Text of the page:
Fingerprints challenged in Gareau murder case

Defence Attorney Anthony Akiwumi objected to fingerprint evidence the Crown wants to introduce in the trial of Josue Carrillo-Perez for murder of Martin Gareau. The killing took place on a date unknown between 16th and 20th May 2008.

After advising Justice Roy Anderson on Monday that his client wished to be tried by judge alone, Mr. Akiwumi submitted arguments on Wednesday that he acknowledged would be controversial. But, he said, they were important to his client and to the investigation of crime in the Cayman Islands.

He objected to fingerprint evidence in general and in particular he objected to the witnesses the Crown proposed to call as fingerprint experts. He said they were not reliable experts and should not be entitled to express an opinion as to whether latent prints allegedly found at the scene are attributable to Carrillo-Perez.

He also questioned how many fingerprints were on file in Cayman that were available for comparison. Further, he stated there was no basis whatsoever for justifying the assertion that no other person in the world has the same fingerprints.

Senior Crown Counsel Trevor Ward responded to the arguments and Justice Anderson was scheduled to deliver his decision late yesterday morning.

When Carrillo-Perez was first brought to court after being charged, Mr. Ward advised that the evidence included two fingerprint impressions in blood on an inner door that leads to the garage area of Mr. Gareau’s residence.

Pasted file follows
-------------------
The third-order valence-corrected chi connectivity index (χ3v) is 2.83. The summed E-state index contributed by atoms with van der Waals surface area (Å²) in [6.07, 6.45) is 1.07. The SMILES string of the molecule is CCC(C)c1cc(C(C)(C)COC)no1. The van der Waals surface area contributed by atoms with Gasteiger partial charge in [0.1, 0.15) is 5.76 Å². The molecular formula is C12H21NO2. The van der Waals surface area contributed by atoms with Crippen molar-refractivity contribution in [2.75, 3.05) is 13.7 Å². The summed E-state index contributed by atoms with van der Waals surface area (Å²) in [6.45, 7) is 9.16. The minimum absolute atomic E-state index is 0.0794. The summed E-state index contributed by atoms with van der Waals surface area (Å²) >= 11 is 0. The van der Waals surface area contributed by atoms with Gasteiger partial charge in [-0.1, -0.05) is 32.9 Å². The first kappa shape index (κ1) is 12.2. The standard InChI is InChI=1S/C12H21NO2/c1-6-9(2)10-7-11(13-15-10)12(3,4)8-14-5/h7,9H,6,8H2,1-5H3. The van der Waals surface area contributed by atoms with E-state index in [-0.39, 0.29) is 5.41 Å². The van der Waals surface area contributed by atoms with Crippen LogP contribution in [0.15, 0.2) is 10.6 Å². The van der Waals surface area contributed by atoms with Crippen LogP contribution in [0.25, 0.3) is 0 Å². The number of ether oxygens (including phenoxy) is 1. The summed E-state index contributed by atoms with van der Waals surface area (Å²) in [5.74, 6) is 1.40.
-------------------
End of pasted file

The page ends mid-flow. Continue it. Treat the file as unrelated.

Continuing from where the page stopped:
‘When sample fingerprints of the accused were compared with the fingerprint impressions on the door, the expert concluded that they were made by the same person,’ Mr. Ward said.

Perez was arrested on 5 June, processed and advised of his rights. He said the only time he had been to the home of Mr. Gareau was in April. Perez further stated the last time he spoke with Mr. Gareau was on Sunday, 18 May, when Mr. Gareau phoned him. ‘He denies presence at the scene or any involvement in the murder,’ Mr. Ward told the court (Caymanian Compass, 16 June 2008).

On Wednesday, Mr. Akiwumi said there was no dispute – his client had been a guest at Mr. Gareau’s house three or four weeks before the incident.

During the preliminary inquiry, one of the Crown witnesses giving evidence about fingerprints said he had applied the technique referred to ACE-V: Analysis, Comparison, Evaluation and Verification.

Mr. Akiwumi said the evidence should not be admissible because there was no verification of the witness’ opinion. He asserted that the witness had demonstrated an error rate of at least 25 per cent.

It is for the judge to decide whether a witness is qualified to be accepted as an expert, all agreed. Generally such persons are asked to cite their academic background, length of experience and specialised area of concentration.

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